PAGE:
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Petitioning United States of America Federal Government

Sorry guys im STILL illegal after all these years. -MJ

AN END TO Marijuana Prohibition
The drive to legalize picks up
E T H A N A   NA D E L M A N N:

NEVER before have so many Americans supported
decriminalizing and even legalizing marijuana. Seventy-two percent
say that for simple marijuana possession, people should not
be incarcerated but fined: the generally accepted definition of
“decriminalization.” Even more Americans support making marijuana
legal for medical purposes. Support for broader legalization
ranges between 25 and 42 percent, depending on how one asks the
question. Two of every five Americans—according to a 2003
Zogby poll—say “the government should treat marijuana more or
less the same way it treats alcohol: It should regulate it, control it,
tax it, and only make it illegal for children.”
Close to 100 million Americans—including more than half of
those between the ages of 18 and 50—have tried marijuana at
least once. Military and police recruiters often have no choice but
to ignore past marijuana use by job seekers. The public apparently
feels the same way about presidential and other political candidates.
Al Gore, Bill Bradley, and John Kerry all say they smoked
pot in days past. So did Bill Clinton, with his notorious caveat.
George W. Bush won’t deny he did. And ever more political, business,
religious, intellectual, and other leaders plead guilty as well.
The debate over ending marijuana prohibition simmers just
below the surface of mainstream politics, crossing ideological
and partisan boundaries. Marijuana is no longer the symbol of
Sixties rebellion and Seventies permissiveness, and it’s not just
liberals and libertarians who say it should be legal, as William
F. Buckley Jr. has demonstrated better than anyone. As director
of the country’s leading drug-policy-reform organization, I’ve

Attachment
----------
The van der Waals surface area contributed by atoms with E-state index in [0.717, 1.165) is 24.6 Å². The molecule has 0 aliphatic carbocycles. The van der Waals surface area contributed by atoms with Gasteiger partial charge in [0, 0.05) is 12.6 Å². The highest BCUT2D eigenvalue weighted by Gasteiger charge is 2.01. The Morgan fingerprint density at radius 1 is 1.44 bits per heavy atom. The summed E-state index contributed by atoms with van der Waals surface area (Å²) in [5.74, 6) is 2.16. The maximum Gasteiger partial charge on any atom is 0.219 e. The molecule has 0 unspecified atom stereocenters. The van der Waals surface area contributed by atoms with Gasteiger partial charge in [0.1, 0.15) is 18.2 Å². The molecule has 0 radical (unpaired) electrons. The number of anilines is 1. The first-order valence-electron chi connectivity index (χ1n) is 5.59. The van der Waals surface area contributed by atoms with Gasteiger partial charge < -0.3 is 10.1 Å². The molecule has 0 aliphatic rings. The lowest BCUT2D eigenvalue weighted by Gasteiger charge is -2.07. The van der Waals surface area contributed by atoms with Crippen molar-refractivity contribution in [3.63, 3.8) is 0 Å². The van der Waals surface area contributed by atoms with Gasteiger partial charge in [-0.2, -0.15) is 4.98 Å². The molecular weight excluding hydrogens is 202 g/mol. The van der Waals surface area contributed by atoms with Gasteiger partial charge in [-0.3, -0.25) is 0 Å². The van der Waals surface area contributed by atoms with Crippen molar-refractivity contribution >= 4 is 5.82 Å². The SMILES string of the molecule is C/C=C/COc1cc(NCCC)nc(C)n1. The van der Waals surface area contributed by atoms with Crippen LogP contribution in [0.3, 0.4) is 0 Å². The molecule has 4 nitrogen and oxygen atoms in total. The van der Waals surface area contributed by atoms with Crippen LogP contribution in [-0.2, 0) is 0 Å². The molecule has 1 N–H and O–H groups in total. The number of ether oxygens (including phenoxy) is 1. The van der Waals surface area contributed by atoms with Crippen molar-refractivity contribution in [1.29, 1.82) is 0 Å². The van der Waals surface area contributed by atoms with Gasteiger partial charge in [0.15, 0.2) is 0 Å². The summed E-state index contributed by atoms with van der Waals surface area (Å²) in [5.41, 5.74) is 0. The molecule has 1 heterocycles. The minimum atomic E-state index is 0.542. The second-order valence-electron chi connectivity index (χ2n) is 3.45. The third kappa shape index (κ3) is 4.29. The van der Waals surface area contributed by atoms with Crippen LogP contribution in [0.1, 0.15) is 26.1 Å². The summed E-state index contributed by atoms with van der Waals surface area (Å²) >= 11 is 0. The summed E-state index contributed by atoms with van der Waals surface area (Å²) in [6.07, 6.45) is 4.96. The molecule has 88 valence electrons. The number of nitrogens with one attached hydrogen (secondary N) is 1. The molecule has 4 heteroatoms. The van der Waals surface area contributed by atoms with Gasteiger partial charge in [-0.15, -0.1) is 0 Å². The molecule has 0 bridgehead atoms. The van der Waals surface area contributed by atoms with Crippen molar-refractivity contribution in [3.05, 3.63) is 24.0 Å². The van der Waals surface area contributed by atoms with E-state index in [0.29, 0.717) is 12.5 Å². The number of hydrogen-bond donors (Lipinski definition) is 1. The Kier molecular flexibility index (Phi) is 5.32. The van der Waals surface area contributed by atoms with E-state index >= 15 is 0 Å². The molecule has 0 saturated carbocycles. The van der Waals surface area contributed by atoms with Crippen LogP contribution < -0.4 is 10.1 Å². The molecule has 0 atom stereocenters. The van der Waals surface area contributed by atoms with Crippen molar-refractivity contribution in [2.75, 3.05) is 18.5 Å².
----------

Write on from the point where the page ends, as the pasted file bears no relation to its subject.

had countless conversations with police and prosecutors, judges
and politicians, and hundreds of others who quietly agree that
the criminalization of marijuana is costly, foolish, and destructive.
What’s most needed now is principled conservative leadership.
Buckley has led the way, and New Mexico’s former
governor, Gary Johnson, spoke out courageously while in
office. How about others?

Marijuana prohibition is unique among American criminal
laws. No other law is both enforced so widely and harshly and yet
deemed unnecessary by such a substantial portion of the populace. Police make about 700,000 arrests per year for marijuana
offenses. That’s almost the same number as are arrested each year
for cocaine, heroin, methamphetamine, Ecstasy, and all other illicit
drugs combined. Roughly 600,000, or 87 percent, of marijuana
arrests are for nothing more than possession of small amounts.
Millions of Americans have never been arrested or convicted of
any criminal offense except this. Enforcing marijuana laws costs
an estimated $10-15 billion in direct costs alone.
Punishments range widely across the country, from modest
fines to a few days in jail to many years in prison. Prosecutors
often contend that no one goes to prison for simple possession—
but tens, perhaps hundreds, of thousands of people on probation
and parole are locked up each year because their urine tested positive
for marijuana or because they were picked up in possession
of a joint. Alabama currently locks up people convicted three
times of marijuana possession for 15 years to life. There are probably—
no firm estimates exist—100,000 Americans behind bars
tonight for one marijuana offense or another. And even for those
who don’t lose their freedom, simply being arrested can be traumatic
and costly. Aparent’s marijuana use can be the basis for taking
away her children and putting them in foster care.
Foreign-born residents of the U.S. can be deported for a marijuana